Apple intake is inversely associated with all-cause and disease-specific mortality in elderly women

Jonathan Hodgson, Richard Prince, R.J. Woodman, Catherine Bondonno, K.L. Ivey, Nicola Bondonno, E.B. Rimm, Natalie Ward, Kevin Croft, J.R. Lewis

Research output: Contribution to journalArticlepeer-review

36 Citations (Scopus)

Abstract

Copyright © The Authors 2016. Higher fruit intake is associated with lower risk of all-cause and disease-specific mortality. However, data on individual fruits are limited, and the generalisability of these findings to the elderly remains uncertain. The objective of this study was to examine the association of apple intake with all-cause and disease-specific mortality over 15 years in a cohort of women aged over 70 years. Secondary analyses explored relationships of other fruits with mortality outcomes. Usual fruit intake was assessed in 1456 women using a FFQ. Incidence of all-cause and disease-specific mortality over 15 years was determined through the Western Australian Hospital Morbidity Data system. Cox regression was used to determine the hazard ratios (HR) for mortality. During 15 years of follow-up, 607 (41 7 %) women died from any cause. In the multivariable-adjusted analysis, the HR for all-cause mortality was 0 89 (95 % CI 0 81, 0 97) per sd (53 g/d) increase in apple intake, HR 0 80 (95 % CI 0 65, 0 98) for consumption of 5-100 g/d and HR 0 65 (95 % CI 0 48, 0 89) for consumption of >100 g/d (an apple a day), compared with apple intake of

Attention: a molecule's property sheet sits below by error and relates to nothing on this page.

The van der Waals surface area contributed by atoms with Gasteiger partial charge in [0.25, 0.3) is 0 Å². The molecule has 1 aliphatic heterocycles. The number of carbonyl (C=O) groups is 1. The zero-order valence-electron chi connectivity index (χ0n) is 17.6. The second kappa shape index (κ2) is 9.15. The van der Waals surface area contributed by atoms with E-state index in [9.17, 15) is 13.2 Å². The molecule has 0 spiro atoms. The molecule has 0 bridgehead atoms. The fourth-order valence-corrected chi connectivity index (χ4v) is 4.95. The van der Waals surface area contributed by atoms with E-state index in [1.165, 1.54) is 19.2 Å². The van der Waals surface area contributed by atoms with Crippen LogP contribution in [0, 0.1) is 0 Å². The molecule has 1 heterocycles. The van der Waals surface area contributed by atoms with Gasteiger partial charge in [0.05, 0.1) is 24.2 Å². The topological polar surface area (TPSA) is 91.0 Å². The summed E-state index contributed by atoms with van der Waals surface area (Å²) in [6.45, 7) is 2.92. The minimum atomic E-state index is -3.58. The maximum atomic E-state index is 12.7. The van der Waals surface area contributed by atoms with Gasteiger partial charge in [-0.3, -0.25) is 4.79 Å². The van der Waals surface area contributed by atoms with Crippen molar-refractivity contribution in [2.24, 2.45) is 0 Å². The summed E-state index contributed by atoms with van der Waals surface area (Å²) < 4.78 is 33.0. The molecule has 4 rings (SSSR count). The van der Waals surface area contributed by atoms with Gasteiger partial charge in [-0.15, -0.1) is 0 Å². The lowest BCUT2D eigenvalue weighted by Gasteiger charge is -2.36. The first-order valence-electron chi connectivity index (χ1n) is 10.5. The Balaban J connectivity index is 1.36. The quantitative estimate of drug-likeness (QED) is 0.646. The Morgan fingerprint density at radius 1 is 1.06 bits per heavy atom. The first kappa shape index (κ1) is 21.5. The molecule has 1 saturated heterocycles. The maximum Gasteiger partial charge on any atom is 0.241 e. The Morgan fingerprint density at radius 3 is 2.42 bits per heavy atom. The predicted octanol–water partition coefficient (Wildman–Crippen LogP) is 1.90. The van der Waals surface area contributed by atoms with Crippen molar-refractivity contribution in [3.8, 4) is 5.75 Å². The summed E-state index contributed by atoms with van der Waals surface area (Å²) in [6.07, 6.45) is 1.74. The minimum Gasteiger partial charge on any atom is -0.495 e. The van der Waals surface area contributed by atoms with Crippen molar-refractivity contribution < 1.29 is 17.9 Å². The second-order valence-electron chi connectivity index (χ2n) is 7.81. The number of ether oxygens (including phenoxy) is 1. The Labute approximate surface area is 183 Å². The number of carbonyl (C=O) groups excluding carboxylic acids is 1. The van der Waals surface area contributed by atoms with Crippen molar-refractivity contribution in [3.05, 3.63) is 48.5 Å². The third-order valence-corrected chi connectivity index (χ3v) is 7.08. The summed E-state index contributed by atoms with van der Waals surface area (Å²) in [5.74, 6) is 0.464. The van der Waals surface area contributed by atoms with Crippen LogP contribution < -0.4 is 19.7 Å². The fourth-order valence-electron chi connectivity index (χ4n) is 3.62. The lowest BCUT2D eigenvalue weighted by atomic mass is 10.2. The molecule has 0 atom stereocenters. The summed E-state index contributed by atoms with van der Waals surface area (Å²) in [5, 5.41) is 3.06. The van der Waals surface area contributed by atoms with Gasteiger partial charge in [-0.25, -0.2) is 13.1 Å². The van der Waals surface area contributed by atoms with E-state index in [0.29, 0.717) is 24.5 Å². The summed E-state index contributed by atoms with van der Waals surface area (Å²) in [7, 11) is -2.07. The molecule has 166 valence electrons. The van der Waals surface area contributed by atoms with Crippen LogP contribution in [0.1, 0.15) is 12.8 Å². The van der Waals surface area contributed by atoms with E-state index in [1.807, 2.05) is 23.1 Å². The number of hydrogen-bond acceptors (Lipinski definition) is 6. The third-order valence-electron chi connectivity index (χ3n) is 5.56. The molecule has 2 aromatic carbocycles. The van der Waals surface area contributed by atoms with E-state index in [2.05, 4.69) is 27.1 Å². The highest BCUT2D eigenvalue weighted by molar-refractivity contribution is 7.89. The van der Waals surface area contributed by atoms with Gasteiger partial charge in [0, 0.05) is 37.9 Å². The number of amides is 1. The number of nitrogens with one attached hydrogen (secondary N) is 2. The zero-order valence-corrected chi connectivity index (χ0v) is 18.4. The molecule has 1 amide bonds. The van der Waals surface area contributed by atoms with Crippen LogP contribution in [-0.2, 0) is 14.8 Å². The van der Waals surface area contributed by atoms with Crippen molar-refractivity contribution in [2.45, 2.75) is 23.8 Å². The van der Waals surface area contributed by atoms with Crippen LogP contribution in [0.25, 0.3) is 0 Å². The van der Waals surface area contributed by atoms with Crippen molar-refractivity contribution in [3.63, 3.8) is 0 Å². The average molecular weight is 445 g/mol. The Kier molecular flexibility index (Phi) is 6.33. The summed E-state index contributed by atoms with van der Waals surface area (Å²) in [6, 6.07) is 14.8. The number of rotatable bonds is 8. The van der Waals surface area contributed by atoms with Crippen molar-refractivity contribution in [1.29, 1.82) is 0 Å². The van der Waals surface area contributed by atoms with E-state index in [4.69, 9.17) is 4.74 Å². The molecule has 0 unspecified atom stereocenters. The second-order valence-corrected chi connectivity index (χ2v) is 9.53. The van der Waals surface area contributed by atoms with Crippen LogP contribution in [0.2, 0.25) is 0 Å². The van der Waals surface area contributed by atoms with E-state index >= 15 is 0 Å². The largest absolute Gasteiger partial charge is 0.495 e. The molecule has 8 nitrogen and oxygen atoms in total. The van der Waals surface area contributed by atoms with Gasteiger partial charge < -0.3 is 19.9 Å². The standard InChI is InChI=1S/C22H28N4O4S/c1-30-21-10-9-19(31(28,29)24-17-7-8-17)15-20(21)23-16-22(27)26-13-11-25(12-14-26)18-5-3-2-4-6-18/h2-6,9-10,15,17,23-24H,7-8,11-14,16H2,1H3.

Original languageEnglish
Pages (from-to)860-867
Number of pages8
JournalBritish Journal of Nutrition
Volume115
Issue number5
DOIs
Publication statusPublished - Jan 2016

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